The nation’s isolated and antiquated grids are in desperate need of upgrades to keep the lights, heat, and air-conditioning on in the midst of extreme weather events that climate change is making more common, severe, and dangerous. One clear way to ease many of these issues is to more tightly integrate the country’s regional grids, stitching them together with more long-range transmission lines. 

If electricity generated in one area can be more easily shared across much wider regions, power can simply flow to where it’s needed at those moments when customers crank up air-conditioners en masse, or when power plants or fuel supply lines fail amid soaring temperatures, wildfires, hurricanes, or other events, says Liza Reed, a research manager focused on transmission at the Niskanen Center, a Washington, DC, think tank.  

The problem is it’s proved difficult to build more long-range transmission and grid interconnections for a variety of reasons, including the permitting challenges of erecting wires through private and public lands across cities, counties, and states and the reluctance of local authorities to forfeit control or submit to greater federal oversight.

The case of Texas

The unreliability of the US grid is not a new problem. Severe heat and winter storms have repeatedly exposed the frailty of electricity systems in recent years, leaving thousands to millions of people without power as temperatures spiked or plunged.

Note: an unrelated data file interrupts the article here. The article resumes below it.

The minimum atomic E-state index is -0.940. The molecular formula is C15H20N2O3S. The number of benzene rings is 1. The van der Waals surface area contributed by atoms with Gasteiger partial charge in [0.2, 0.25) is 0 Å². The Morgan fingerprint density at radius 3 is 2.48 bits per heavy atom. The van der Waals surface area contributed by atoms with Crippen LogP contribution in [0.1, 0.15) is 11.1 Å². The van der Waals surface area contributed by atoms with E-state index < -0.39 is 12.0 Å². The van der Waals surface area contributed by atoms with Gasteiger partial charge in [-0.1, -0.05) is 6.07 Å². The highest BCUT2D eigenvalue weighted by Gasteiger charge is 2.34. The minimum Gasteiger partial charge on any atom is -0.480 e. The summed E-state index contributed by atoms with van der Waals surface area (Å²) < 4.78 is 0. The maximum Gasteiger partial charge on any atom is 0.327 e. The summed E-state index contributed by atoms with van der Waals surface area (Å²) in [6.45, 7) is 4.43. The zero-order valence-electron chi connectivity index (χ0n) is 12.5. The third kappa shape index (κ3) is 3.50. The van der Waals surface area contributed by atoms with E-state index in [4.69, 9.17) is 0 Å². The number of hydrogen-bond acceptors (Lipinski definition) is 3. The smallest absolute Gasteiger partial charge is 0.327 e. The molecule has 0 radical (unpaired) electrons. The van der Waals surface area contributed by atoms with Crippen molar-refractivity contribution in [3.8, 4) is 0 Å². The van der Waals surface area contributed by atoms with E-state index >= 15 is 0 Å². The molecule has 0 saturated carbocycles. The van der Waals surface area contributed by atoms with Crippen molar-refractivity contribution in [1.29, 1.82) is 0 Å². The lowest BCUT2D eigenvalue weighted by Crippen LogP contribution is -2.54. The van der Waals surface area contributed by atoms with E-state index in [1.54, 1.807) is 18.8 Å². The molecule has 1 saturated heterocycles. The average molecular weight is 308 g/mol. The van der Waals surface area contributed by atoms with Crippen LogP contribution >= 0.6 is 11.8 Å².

One of the fundamental challenges is that the grids today are highly fragmented. There are three main electricity networks within the US: the Eastern Grid, the Western Grid, and the Electric Reliability Council of Texas (ERCOT). But there are numerous regional transmission organizations within those first two systems, including the California Independent System Operator, Southwest Power Pool, PJM Interconnection, New York ISO, and more. 

These grids form a complex web of networks operating under different regulators, rules and market structures, and often with limited connections between them.

Map USA grid
A variety of regional transmission organizations oversee different parts of the nation’s aging and fragmented grids, which operate under different rules and with often limited connections between them.
legend

ERCOT is especially isolated, in part because of the desire among local politicians, citizens, and power companies to avoid added competition, the hassle of following other states’ rules, and oversight from the Federal Energy Regulatory Commission (FERC). But the state offers a case study in why that can be a serious problem amid increasingly harsh climate conditions, Reed says.

The Texas grid operator pleaded with customers several times earlier this month to cut electricity use as blistering summer temperatures created  demand surges that threatened to outstrip supply and require rolling blackouts.  Low wind conditions, cloud cover, and outages at fossil-fuel power plants added to the strains.

Shutting off the electricity needed to run air-conditioning in triple-digit temperatures

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By: James Temple
Title: Stitching together the grid will save lives as extreme weather worsens
Sourced From: www.technologyreview.com/2022/07/28/1056483/stitching-together-the-grid-will-save-lives-as-extreme-weather-worsens/
Published Date: Thu, 28 Jul 2022 08:00:00 +0000